Q. What do you take to be the practical, everyday implications of the kinds of ethical commitments which are so important in your work?
A. Few of us are saints, and to demand that all of us be so, and daily, does not seem to be either realistic or, for that matter, morally laudable. Most of us are morally awake most of the time - in small matters. We would help the infirm to cross a busy road, we would rush to help the injured, we would each for our wallet when shown shocking pictures of victims of a famine or an earthquake. Fortunately, an experimentum crucis is not a daily occurence, and seldom is our moral conscience put to a severe test in which genuine self-sacrifice is required for the sake of others who have no other claims on our generosity except their misery, and who have nothing to offer in exchange. The dense network of conventional stratagems and expedients called society sees to it that this remains a rule of our quotidianity.
The problem is, though, ‘to keep the podwder dry’, to accumulate, and preserve, sufficient supplies of moral senditivity which we may need to draw on in the hour of critical test. Moral sensitivity needs to be excessive to be sufficient: ‘in surplus’ of what we see as daily, ‘ordinary’ needs, so that ever new forms of human misery can be percieved as shameful and intolerable cases of indignity and humiliation, and teated accordingly. There is never enough of moral sensitivity, and its cultivation is the preliminary condition of the ‘just society’, at least in the definition suggested before.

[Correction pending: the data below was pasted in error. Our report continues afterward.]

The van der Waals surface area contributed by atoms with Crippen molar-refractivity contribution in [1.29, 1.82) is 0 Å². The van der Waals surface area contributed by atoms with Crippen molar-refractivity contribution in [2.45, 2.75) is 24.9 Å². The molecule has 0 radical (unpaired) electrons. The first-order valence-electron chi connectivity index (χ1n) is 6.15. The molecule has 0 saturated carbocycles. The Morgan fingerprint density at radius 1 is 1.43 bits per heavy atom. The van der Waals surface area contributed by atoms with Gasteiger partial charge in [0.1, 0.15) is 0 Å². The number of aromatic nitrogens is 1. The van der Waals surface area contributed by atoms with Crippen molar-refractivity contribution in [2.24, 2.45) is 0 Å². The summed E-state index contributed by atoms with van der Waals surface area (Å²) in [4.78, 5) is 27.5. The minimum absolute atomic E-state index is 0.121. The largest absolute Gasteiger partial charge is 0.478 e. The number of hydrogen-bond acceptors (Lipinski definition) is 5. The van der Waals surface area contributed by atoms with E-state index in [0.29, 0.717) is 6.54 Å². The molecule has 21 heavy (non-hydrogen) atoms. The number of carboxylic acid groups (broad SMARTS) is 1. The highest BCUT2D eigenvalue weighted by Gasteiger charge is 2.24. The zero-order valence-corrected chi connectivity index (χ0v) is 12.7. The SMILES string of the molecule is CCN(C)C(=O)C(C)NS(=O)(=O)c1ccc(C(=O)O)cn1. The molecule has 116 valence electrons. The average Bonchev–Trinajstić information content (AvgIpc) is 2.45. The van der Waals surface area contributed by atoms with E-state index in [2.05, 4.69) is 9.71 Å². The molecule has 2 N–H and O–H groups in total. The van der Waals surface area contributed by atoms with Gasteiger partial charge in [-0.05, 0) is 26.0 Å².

This is the prime reason to be worried. If the ‘moral party of two’ is the greenhouse of moral sentiments, if it is in that party that the art of ‘taking responsibility for one’s responsibility’ is learned, experimented with, texted and exercised, then the society’s capacity for justice depends to a great extent on the quality of ‘love relationships’ which its culture cultivates.
In his beautiful book on The Art of Loving, Erich Fromm pointed out that in a culture in which the qualities of ‘true humility, courage, faith and discipline’ are rare, ‘the attainment of the capacity to love must remain a rare achievement’. And then he suggested that such rarity is indeed the bane of the society we live in. If ‘modern capitalism needs men who consume more and more’, if ‘the world is one great big object for our appetite, a big apple, a big bottle, a big breast’ and we are ‘the sucklers, the eternally expectant ones, the hopeful ones - and the eternally disappointed ones’, then, ‘while everybody tries to be as close as possible to the rest, everybody remains utterly alone, pervaded by the deep sense of insecurity, anxiety and guilt which always results when human separatedness cannot be overcome.’